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They contain a kind of carb called galaco-ligosaccharides. FODMAPS can cause some rather extreme digestive problems for people and for dogs if they have a sensitive gastrointestinal system.

It’s not unusual for some dogs to have diarrhea and flatulence when they eat a grain free diet that uses a lot of legumes. I recently heard of one veterinary clinic that adamantly counsels its clients against feeding grain free dog foods.

While many people are excited about the addition of fermentation products to dog foods today, some of them are likely added to grain free foods to help dogs better digest the peas and lentils in the food because these ingredients are not easy for all dogs to digest.

There are many good probiotics that you can add to your dog’s diet. Probiotics can be great. It just hasn’t gone unnoticed that dog food companies began loading up their foods with fermentation products around the same time they began using lots of legumes. Similar fermentation products have been used for years to help digestion and growth with farm animals.


So, if ancestral diets might be over-hyped and grain free dog foods might cause digestive problems for some dogs with continuous use, what does that leave for concerned dog lovers? You can see why dog owners might be left singing the blues.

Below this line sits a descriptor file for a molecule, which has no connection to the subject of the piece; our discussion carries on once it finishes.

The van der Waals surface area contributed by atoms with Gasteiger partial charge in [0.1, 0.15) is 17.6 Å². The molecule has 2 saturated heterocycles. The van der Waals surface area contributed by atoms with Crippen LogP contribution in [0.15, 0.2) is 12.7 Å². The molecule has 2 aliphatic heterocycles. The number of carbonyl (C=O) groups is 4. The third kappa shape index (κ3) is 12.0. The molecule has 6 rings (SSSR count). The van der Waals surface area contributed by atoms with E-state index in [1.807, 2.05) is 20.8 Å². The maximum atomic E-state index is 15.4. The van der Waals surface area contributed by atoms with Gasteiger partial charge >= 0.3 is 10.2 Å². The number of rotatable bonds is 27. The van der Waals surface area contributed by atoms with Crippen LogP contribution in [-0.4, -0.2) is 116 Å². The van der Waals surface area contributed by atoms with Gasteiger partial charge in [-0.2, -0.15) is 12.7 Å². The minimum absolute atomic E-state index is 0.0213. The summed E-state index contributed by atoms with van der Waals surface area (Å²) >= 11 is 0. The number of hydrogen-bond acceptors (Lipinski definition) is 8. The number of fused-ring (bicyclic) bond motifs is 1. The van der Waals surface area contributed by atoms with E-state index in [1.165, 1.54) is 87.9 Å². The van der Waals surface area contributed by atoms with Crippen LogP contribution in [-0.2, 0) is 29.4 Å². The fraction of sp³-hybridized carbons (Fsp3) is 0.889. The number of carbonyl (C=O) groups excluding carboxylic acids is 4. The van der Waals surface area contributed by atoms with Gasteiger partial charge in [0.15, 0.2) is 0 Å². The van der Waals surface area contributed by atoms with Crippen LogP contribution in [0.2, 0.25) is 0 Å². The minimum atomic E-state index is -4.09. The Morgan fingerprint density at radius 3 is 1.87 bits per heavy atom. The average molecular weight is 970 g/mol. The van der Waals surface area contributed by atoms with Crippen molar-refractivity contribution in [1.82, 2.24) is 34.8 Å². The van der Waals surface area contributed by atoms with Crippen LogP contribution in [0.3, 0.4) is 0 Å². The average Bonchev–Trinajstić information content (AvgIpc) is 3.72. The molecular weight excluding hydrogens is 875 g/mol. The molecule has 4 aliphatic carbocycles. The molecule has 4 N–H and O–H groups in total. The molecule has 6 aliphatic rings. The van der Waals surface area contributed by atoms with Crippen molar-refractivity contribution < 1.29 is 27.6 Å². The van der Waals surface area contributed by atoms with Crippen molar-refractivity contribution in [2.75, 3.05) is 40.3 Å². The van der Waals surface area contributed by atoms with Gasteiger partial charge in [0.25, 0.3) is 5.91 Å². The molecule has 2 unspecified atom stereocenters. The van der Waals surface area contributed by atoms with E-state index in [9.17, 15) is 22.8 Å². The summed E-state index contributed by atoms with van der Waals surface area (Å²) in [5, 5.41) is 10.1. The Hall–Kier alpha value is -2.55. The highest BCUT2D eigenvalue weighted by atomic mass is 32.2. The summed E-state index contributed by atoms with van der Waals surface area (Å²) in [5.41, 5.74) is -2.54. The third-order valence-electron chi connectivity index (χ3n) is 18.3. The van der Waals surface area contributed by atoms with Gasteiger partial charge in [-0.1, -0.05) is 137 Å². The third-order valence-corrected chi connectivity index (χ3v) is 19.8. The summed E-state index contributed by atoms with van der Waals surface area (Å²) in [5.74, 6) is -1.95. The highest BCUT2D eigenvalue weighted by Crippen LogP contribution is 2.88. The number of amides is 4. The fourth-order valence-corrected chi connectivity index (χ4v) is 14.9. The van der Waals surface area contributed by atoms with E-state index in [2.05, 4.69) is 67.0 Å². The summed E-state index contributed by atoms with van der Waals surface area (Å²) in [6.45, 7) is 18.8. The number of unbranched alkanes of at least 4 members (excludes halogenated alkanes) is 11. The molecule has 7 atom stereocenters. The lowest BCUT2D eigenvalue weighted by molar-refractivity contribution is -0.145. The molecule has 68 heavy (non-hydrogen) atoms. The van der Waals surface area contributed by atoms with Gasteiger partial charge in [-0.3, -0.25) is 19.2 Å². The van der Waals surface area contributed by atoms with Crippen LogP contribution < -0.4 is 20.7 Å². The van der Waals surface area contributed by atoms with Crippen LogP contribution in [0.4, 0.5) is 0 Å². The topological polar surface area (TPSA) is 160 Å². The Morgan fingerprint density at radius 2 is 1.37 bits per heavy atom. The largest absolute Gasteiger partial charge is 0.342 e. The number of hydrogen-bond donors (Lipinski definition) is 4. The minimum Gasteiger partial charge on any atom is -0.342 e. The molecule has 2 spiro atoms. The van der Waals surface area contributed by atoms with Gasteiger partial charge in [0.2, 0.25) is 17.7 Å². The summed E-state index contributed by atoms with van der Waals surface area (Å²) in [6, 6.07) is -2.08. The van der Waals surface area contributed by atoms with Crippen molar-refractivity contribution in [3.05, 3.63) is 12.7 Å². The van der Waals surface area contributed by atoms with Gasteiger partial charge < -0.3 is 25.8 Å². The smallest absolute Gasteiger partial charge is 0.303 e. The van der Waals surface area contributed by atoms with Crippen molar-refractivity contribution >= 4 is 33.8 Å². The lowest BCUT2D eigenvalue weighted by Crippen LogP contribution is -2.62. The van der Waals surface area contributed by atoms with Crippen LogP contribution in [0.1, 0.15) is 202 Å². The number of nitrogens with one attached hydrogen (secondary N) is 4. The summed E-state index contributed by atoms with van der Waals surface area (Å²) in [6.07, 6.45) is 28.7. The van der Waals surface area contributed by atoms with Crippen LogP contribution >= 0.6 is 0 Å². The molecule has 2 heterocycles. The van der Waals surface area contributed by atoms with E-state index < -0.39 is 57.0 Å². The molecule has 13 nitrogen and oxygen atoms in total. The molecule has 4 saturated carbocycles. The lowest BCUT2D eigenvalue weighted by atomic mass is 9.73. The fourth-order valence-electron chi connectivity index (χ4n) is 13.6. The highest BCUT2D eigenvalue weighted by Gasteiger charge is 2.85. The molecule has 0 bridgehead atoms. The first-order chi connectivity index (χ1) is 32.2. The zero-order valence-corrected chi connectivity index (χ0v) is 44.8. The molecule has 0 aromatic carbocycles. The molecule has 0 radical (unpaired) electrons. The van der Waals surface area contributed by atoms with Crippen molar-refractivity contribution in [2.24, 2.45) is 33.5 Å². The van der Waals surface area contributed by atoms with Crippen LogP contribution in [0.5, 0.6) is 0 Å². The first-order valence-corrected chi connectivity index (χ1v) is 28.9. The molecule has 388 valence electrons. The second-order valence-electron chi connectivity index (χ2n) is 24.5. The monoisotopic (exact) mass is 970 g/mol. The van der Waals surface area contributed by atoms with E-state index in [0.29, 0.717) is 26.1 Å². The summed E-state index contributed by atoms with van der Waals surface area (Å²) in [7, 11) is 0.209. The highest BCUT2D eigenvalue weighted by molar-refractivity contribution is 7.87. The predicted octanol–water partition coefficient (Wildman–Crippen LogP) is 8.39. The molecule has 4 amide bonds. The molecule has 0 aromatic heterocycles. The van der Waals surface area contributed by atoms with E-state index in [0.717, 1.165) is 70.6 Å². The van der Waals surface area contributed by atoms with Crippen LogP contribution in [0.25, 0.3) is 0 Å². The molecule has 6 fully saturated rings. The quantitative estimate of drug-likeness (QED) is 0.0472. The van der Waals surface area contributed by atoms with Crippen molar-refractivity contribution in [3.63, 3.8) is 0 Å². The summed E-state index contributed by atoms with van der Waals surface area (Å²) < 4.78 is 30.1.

If you check Facebook or popular dog review sites such as ours,, you will find people begging for advice about which food to buy. There are long discussions about all kinds of popular and obscure holistic foods because people care so much about what they feed their dogs.

Dog foods probably are getting better. They are certainly better than they were 20 years ago when we had fewer choices and most foods featured wheat and corn, lower meat levels, and poorer quality ingredients.

Good foods aren’t cheap but for a moderate amount of money you can buy a good food for your dog. You don’t have to completely buy in to a dog food philosophy to try a food.

At one time I used to be committed to this or that brand for years but these days it’s so easy to order holistic foods from small companies online that I tend to try different foods for my dogs every couple of months to see how we like them.

I don’t care who makes the food or whether it’s a big or small company. I only care if it looks like a good food. I buy grain free, low-grain, foods with grain, high protein, food for old dogs. We try all kinds of food.

If I run out of food before the auto-ship comes I will even run to the grocery store and pick up the best food I can find. My taste-testing dogs have learned to go with anything I put in their bowls.

As always, read labels, look at ingredients, figure the dry matter basis for foods, watch for splitting (including peas, pea protein, pea starch, and pea fiber – splitting is not just for corn), and try to understand what is really in the food and why it’s being used.

You may find one food that you and your dogs love or you may decide to rotate foods. The only thing that really matters is your dog’s condition and good health – not a dog food philosophy or a dog food agenda.